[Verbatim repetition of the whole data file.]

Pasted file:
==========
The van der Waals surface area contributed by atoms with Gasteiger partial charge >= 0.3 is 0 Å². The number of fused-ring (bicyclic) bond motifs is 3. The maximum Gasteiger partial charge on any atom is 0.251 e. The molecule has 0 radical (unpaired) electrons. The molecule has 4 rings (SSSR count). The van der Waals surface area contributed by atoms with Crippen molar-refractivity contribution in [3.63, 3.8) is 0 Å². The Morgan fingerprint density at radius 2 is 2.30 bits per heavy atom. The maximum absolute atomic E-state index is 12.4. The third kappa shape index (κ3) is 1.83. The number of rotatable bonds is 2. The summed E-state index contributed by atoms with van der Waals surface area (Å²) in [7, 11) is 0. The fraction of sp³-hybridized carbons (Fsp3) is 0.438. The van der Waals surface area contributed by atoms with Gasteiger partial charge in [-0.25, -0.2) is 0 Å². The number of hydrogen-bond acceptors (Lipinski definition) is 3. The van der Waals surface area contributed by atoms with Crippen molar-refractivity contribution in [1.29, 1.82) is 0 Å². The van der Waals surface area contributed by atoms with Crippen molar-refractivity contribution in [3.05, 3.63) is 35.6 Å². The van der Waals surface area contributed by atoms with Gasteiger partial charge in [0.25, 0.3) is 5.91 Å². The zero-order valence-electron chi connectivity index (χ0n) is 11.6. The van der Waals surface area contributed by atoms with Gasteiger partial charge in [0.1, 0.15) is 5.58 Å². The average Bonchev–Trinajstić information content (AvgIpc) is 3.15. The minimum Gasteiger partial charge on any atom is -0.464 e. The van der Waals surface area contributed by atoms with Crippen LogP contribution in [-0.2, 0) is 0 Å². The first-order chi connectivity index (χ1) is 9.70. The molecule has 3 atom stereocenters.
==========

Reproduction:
The van der Waals surface area contributed by atoms with Gasteiger partial charge >= 0.3 is 0 Å². The number of fused-ring (bicyclic) bond motifs is 3. The maximum Gasteiger partial charge on any atom is 0.251 e. The molecule has 0 radical (unpaired) electrons. The molecule has 4 rings (SSSR count). The van der Waals surface area contributed by atoms with Crippen molar-refractivity contribution in [3.63, 3.8) is 0 Å². The Morgan fingerprint density at radius 2 is 2.30 bits per heavy atom. The maximum absolute atomic E-state index is 12.4. The third kappa shape index (κ3) is 1.83. The number of rotatable bonds is 2. The summed E-state index contributed by atoms with van der Waals surface area (Å²) in [7, 11) is 0. The fraction of sp³-hybridized carbons (Fsp3) is 0.438. The van der Waals surface area contributed by atoms with Gasteiger partial charge in [-0.25, -0.2) is 0 Å². The number of hydrogen-bond acceptors (Lipinski definition) is 3. The van der Waals surface area contributed by atoms with Crippen molar-refractivity contribution in [1.29, 1.82) is 0 Å². The van der Waals surface area contributed by atoms with Crippen molar-refractivity contribution in [3.05, 3.63) is 35.6 Å². The van der Waals surface area contributed by atoms with Gasteiger partial charge in [0.25, 0.3) is 5.91 Å². The zero-order valence-electron chi connectivity index (χ0n) is 11.6. The van der Waals surface area contributed by atoms with Gasteiger partial charge in [0.1, 0.15) is 5.58 Å². The average Bonchev–Trinajstić information content (AvgIpc) is 3.15. The minimum Gasteiger partial charge on any atom is -0.464 e. The van der Waals surface area contributed by atoms with Crippen LogP contribution in [-0.2, 0) is 0 Å². The first-order chi connectivity index (χ1) is 9.70. The molecule has 3 atom stereocenters.